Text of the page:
The Mayor’s Fund, along with partners CEO and MDRC, held open competitions to select sub-grantees to deliver programs in 8 cities. A separate competition was held for each program in each city in which the program is being replicated. For example, three competitions were held for the Young Adult Program – one in Kansas City, MO, one in Newark, NJ, and one in New York City.
The Mayor’s Fund used a Request for Proposals (RFP) model to solicit written submissions from interested providers in each city. The RFP and accompanying program materials described the selection process, timeline, selection criteria, the program model and scope of services. The RFPs solicited detailed background information to assess the organization’s overall capacity, and detailed plans for implementing the proposed SIF program.
Organizations were asked to submit information on the organization’s background, a description of successful, relevant experience (includes serving similar populations, providing similar services on a comparable scale, use of data/evaluation, etc.), fiscal practices, and references. In addition to this organizational information, the RFPs requested that applicants articulate preliminary program plans with specific information related to the following: recruitment messages and strategies, content and flow of services and strategies for engaging participants, staffing structure and qualifications, projected number of clients, performance outcome measures and tracking systems, and program budget.
Provider selection for all of the programs was made by Review Committees comprised of both national and local stakeholders. Review Committees were specific to each competition, and included representatives of partner cities. Review Committee members (“Reviewers”) were selected based on their expertise in the subject area and/or locality for each program. All Reviewers signed a statement affirming that they have no conflict of interest with any of the actual applicants to the competition. Reviewers scored proposals based on protocols and criteria established by the Mayor’s Fund.
Review Committees consisted of Core Selection Committee Members, Local Representatives, and a National or Subject Matter Expert for each project area. Core Members included representatives from CEO, MF and MDRC. Local Partners included representatives of local governing entities and/or local foundations, and/or another stakeholder organization. National and Subject Matter Experts included program officers, academic specialists, local and federal agency staff, and other leaders in the field.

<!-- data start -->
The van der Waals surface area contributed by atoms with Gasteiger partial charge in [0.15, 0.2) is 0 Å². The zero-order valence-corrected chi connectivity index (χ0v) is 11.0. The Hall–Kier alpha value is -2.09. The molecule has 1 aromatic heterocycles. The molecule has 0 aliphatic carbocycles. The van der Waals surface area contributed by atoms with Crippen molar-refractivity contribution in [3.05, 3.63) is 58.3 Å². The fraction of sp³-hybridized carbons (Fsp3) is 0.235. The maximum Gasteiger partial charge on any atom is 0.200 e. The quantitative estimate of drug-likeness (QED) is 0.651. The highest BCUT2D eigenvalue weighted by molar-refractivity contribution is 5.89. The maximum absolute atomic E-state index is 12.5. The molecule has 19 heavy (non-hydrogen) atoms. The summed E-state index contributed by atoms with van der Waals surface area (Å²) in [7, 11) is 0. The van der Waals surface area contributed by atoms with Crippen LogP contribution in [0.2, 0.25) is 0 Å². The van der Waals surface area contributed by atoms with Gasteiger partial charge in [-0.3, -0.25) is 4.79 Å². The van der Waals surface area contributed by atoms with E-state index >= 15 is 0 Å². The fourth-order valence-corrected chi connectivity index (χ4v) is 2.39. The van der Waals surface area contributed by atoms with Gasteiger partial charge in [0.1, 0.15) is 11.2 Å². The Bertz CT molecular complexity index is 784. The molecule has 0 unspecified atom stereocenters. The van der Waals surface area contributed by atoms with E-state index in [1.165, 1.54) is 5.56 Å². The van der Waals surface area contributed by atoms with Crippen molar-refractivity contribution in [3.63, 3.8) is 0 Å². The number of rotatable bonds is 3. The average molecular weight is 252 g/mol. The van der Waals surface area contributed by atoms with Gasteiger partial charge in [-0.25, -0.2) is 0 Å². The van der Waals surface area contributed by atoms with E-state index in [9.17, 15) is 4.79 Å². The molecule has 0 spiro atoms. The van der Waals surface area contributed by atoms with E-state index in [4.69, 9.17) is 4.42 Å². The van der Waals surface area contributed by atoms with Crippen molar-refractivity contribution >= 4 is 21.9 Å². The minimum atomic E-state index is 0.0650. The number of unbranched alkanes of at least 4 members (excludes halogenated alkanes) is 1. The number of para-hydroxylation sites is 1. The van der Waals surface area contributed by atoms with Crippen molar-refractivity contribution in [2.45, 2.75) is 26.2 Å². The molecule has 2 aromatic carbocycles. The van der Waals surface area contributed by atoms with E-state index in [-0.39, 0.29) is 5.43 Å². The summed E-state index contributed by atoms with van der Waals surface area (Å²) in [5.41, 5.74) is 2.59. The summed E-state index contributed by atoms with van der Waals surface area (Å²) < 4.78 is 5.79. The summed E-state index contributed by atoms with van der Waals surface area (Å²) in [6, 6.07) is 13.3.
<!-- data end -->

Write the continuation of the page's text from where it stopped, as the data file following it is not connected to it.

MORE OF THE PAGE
CEO/MF also named a Technical Advisor to each Review Committee. This non-scoring individual joined selection discussions to offer technical expertise in areas such as budget and finance.
Each Reviewer independently scored each application according to pre-determined evaluation criteria emphasizing the experience of the applicant and partners, the quality of the service approach, model-specific capabilities, level of organizational capability, and the proposed budget. Following initial scoring, the Review Committee members met to discuss the proposals and revise and submit final scores. The Review Committees had the option to issue clarifying questions to individual applicants, and to conduct site visits, as needed. The Mayor’s Fund’s MDRC partners with expertise in fiscal management and federal compliance then conducted thorough due diligence reviews of the organization’s financial and management systems. This due diligence review may have included a site visit, interviews with key staff and a review of accounting systems and financial procedures, governance, legal issues, insurance, organizational policies, and adequacy of data systems. The Mayor’s Fund then entered into contract negotiations with the selected organizations. Announcement of selected providers was made only after contract negotiations were successfully completed.
This process resulted in the selection of a robust portfolio of 18 SIF sub-grantees. These organizations range from small but growing community-based organizations to innovative public colleges to organizations that developed out of the settlement house tradition. Also included in our roster of providers are a community development corporation, a public housing authority, and long established social service providers.